• Eric Warren Singer & David O. Russell (American Hustle)
  • Jeff Pope (Philomena)
  • Spike Jonze (Her)

 

Best Supporting Actor In A Motion Picture

  • Michael Fassbender (12 Years A Slave)
  • Jared Leto (Dallas Buyers Club)
  • Bradley Cooper (American Hustle)
  • Daniel Bruhl (Rush)
  • Barkhad Abdi (Captain Phillips)

 

Best Supporting Actor In A Series, Mini-Series or TV Movie

  • Rob Lowe (Behind The Candelabra)
  • Josh Charles (The Good Wife)
  • Aaron Paul (Breaking Bad)
  • Corey Stoll (House Of Cards)
  • Jon Voight (Ray Donovan)

 

Best Supporting Actress In A Motion Picture

  • Lupita Nyong’o (12 Years A Slave)
  • Jennifer Lawrence (American Hustle)
  • Julia Roberts (August: Osage County)
  • June Squibb (Nebraska)
  • Sally Hawkins (Blue Jasmine)

 

Best Supporting Actress In A Series, Mini-Series Or TV Movie

  • Hayden Panettiere (Nashville)
  • Jacqueline Bisset (Dancing On The Edge)
  • Janet McTeer (White Queen)
  • Monica Potter (Parenthood)
  • Sofia Vergara (Modern Family)

 

Best TV Movie or Mini-Series

  • American Horror Story: Coven
  • Behind The Candelabra
  • Dancing On The Edge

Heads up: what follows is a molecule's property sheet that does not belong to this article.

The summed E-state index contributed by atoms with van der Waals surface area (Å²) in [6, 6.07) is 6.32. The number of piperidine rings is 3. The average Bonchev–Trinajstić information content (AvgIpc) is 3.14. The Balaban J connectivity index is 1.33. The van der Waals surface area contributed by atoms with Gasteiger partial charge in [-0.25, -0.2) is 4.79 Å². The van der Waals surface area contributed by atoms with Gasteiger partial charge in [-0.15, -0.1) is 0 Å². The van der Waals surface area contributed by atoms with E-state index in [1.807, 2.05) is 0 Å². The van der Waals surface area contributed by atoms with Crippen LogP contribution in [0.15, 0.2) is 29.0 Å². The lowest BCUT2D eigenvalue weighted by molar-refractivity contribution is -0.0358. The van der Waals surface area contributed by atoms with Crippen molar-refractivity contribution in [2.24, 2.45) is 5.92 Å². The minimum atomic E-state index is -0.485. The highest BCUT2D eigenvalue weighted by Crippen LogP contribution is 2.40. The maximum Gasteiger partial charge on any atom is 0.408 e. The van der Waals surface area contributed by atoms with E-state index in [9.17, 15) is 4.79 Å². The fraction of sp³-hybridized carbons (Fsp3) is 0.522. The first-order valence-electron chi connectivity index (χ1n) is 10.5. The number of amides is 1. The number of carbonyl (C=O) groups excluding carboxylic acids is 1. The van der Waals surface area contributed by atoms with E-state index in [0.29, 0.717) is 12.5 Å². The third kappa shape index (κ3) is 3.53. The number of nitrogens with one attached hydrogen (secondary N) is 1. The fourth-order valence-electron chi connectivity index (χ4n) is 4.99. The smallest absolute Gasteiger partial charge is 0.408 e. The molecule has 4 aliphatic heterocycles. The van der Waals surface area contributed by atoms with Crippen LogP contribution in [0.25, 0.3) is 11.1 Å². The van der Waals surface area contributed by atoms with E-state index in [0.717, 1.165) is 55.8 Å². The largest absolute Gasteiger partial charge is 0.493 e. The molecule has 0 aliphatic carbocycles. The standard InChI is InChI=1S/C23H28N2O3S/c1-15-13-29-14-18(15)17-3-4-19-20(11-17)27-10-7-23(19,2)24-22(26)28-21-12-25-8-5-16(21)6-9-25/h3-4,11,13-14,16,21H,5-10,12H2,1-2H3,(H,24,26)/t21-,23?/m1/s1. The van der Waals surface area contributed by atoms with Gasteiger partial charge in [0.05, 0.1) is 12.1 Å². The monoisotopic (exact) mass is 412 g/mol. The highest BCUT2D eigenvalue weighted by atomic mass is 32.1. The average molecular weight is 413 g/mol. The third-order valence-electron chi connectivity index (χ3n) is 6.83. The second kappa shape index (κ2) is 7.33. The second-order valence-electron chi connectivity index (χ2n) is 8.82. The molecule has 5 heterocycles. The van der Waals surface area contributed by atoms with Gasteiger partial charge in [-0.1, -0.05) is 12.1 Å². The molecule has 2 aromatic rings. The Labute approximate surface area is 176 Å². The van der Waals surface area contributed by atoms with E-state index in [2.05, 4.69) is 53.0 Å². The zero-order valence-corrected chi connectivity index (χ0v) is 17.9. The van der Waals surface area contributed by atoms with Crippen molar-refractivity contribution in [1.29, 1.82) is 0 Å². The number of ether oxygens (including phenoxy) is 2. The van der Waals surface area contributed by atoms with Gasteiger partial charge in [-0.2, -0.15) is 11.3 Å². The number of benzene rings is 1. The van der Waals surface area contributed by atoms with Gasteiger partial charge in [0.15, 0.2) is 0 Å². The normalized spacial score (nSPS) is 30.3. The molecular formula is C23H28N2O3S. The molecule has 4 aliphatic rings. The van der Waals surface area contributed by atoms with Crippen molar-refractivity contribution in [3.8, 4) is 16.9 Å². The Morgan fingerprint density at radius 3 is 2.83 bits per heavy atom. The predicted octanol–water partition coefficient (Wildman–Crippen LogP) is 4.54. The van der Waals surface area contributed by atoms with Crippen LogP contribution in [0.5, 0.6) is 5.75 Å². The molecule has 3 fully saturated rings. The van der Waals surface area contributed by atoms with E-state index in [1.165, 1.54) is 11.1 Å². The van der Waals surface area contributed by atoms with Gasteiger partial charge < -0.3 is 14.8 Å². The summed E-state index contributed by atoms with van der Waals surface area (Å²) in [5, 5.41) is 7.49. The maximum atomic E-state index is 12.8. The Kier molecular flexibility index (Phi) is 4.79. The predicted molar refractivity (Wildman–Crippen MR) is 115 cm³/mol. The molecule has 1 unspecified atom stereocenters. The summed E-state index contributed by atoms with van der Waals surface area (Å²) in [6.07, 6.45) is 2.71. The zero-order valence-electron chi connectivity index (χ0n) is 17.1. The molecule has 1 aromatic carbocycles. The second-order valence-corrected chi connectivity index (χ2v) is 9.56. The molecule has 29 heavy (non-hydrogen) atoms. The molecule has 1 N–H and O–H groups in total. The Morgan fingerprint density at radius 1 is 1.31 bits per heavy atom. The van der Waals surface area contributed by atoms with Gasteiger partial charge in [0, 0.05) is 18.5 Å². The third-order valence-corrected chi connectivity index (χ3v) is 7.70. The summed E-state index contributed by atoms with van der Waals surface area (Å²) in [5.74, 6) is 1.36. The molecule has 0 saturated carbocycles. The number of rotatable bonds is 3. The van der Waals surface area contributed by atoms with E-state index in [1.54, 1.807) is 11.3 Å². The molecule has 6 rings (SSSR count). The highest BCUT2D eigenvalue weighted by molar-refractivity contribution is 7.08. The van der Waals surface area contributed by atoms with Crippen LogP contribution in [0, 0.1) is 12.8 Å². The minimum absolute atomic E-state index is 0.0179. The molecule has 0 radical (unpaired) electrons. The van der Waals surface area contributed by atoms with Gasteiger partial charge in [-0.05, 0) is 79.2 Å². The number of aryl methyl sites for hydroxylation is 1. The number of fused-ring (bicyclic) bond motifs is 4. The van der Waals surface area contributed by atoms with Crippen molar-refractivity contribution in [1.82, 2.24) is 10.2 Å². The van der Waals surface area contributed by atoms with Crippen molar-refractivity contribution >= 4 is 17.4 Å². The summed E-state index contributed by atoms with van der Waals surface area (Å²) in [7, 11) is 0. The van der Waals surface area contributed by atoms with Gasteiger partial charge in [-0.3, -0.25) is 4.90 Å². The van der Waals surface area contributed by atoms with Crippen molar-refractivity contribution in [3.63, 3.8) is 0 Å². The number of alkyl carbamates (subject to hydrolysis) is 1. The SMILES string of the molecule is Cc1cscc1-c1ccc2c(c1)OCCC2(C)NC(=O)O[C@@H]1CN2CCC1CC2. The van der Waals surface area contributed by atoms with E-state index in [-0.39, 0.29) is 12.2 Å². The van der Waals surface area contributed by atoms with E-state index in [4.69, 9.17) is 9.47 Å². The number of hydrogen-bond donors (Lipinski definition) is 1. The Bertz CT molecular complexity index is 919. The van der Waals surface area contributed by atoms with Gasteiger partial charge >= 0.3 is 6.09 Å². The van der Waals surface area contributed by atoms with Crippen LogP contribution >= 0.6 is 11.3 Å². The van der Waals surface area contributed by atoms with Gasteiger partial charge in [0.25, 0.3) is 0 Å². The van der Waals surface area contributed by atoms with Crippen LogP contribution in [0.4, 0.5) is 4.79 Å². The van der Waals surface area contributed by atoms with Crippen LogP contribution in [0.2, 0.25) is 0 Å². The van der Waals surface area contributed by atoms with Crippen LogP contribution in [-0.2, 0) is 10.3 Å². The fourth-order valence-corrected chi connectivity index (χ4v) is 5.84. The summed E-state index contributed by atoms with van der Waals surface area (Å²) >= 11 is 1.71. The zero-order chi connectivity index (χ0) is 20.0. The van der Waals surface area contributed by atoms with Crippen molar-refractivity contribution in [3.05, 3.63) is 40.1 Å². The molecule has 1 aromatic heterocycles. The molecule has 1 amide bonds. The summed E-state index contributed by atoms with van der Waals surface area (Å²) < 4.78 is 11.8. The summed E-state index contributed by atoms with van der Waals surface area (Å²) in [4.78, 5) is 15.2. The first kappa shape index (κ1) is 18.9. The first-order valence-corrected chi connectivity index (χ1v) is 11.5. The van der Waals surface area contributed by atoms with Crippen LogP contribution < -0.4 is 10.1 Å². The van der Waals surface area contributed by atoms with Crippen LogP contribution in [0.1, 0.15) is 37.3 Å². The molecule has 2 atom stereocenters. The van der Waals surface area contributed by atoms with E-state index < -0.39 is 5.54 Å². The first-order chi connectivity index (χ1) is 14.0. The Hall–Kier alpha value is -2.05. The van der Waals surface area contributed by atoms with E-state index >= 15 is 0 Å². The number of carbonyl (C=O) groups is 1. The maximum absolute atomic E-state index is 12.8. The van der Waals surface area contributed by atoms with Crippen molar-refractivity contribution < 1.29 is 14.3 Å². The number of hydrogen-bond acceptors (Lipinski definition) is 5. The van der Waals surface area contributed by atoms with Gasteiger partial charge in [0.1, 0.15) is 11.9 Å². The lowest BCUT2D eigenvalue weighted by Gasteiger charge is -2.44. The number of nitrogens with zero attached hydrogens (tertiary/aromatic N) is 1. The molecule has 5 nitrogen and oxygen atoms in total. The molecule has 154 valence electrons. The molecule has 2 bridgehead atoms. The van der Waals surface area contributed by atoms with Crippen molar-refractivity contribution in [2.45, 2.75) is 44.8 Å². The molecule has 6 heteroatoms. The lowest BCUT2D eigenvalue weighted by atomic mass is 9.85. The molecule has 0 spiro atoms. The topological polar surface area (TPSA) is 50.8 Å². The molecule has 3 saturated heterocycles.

• Top Of The Lake
  • White Queen

 

Best TV Series, Comedy

  • The Big Bang Theory
  • Modern Family
  • Girls
  • Brooklyn 99
  • Parks And Recreation

 

Best TV Series, Drama

  • Breaking Bad
  • Downtown Abbey
  • House Of Cards
  • Masters Of Sex
  • The Good Wife

Aaron Pederson

Brisbane Lord Mayor Graham Quirk today announced that three Australian films, Mystery Road, anthology film The Turning, and Tracks, have received nominations across three major categories for the 7th annual Asia Pacific Screen Awards (APSA), the region’s highest accolade in film.

The Turning has been nominated in the leading category Best Feature Film, Mystery Road actor Aaron Pedersen is nominated for Best Performance by an Actor for his first feature film lead and internationally acclaimed cinematographer Mandy Walker ASC ACS is nominated for Achievement in Cinematography for Tracks, the first Australian nomination in this category in APSAs history.